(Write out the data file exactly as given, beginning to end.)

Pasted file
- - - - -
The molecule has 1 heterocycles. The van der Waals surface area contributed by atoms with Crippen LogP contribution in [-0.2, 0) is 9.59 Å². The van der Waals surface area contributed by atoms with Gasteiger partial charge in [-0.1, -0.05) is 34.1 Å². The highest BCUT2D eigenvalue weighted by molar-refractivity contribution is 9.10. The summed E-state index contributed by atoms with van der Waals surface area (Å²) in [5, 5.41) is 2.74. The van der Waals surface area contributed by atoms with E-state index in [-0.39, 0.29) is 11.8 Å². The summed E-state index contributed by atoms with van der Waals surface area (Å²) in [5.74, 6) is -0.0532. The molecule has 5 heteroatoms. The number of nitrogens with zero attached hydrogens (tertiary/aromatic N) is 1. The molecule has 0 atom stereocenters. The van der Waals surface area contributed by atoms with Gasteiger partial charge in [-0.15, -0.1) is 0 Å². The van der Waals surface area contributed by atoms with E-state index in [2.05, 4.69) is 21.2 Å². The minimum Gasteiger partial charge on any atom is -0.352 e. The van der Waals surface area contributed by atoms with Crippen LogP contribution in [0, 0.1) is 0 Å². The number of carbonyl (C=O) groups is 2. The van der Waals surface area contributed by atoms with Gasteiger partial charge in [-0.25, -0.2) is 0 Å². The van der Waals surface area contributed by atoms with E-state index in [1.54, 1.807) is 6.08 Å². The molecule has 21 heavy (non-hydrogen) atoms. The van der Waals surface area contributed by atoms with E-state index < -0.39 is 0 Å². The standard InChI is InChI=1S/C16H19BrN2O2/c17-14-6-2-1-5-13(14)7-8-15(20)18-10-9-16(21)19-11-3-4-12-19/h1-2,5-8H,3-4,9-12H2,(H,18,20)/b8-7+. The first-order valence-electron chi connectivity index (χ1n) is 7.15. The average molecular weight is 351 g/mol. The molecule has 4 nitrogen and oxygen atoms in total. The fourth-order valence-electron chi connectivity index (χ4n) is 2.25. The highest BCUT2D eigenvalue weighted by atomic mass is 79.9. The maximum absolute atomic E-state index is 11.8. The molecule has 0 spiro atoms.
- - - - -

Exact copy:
The molecule has 1 heterocycles. The van der Waals surface area contributed by atoms with Crippen LogP contribution in [-0.2, 0) is 9.59 Å². The van der Waals surface area contributed by atoms with Gasteiger partial charge in [-0.1, -0.05) is 34.1 Å². The highest BCUT2D eigenvalue weighted by molar-refractivity contribution is 9.10. The summed E-state index contributed by atoms with van der Waals surface area (Å²) in [5, 5.41) is 2.74. The van der Waals surface area contributed by atoms with E-state index in [-0.39, 0.29) is 11.8 Å². The summed E-state index contributed by atoms with van der Waals surface area (Å²) in [5.74, 6) is -0.0532. The molecule has 5 heteroatoms. The number of nitrogens with zero attached hydrogens (tertiary/aromatic N) is 1. The molecule has 0 atom stereocenters. The van der Waals surface area contributed by atoms with Gasteiger partial charge in [-0.15, -0.1) is 0 Å². The van der Waals surface area contributed by atoms with E-state index in [2.05, 4.69) is 21.2 Å². The minimum Gasteiger partial charge on any atom is -0.352 e. The van der Waals surface area contributed by atoms with Crippen LogP contribution in [0, 0.1) is 0 Å². The number of carbonyl (C=O) groups is 2. The van der Waals surface area contributed by atoms with Gasteiger partial charge in [-0.25, -0.2) is 0 Å². The van der Waals surface area contributed by atoms with E-state index in [1.54, 1.807) is 6.08 Å². The molecule has 21 heavy (non-hydrogen) atoms. The van der Waals surface area contributed by atoms with E-state index < -0.39 is 0 Å². The standard InChI is InChI=1S/C16H19BrN2O2/c17-14-6-2-1-5-13(14)7-8-15(20)18-10-9-16(21)19-11-3-4-12-19/h1-2,5-8H,3-4,9-12H2,(H,18,20)/b8-7+. The first-order valence-electron chi connectivity index (χ1n) is 7.15. The average molecular weight is 351 g/mol. The molecule has 4 nitrogen and oxygen atoms in total. The fourth-order valence-electron chi connectivity index (χ4n) is 2.25. The highest BCUT2D eigenvalue weighted by atomic mass is 79.9. The maximum absolute atomic E-state index is 11.8. The molecule has 0 spiro atoms.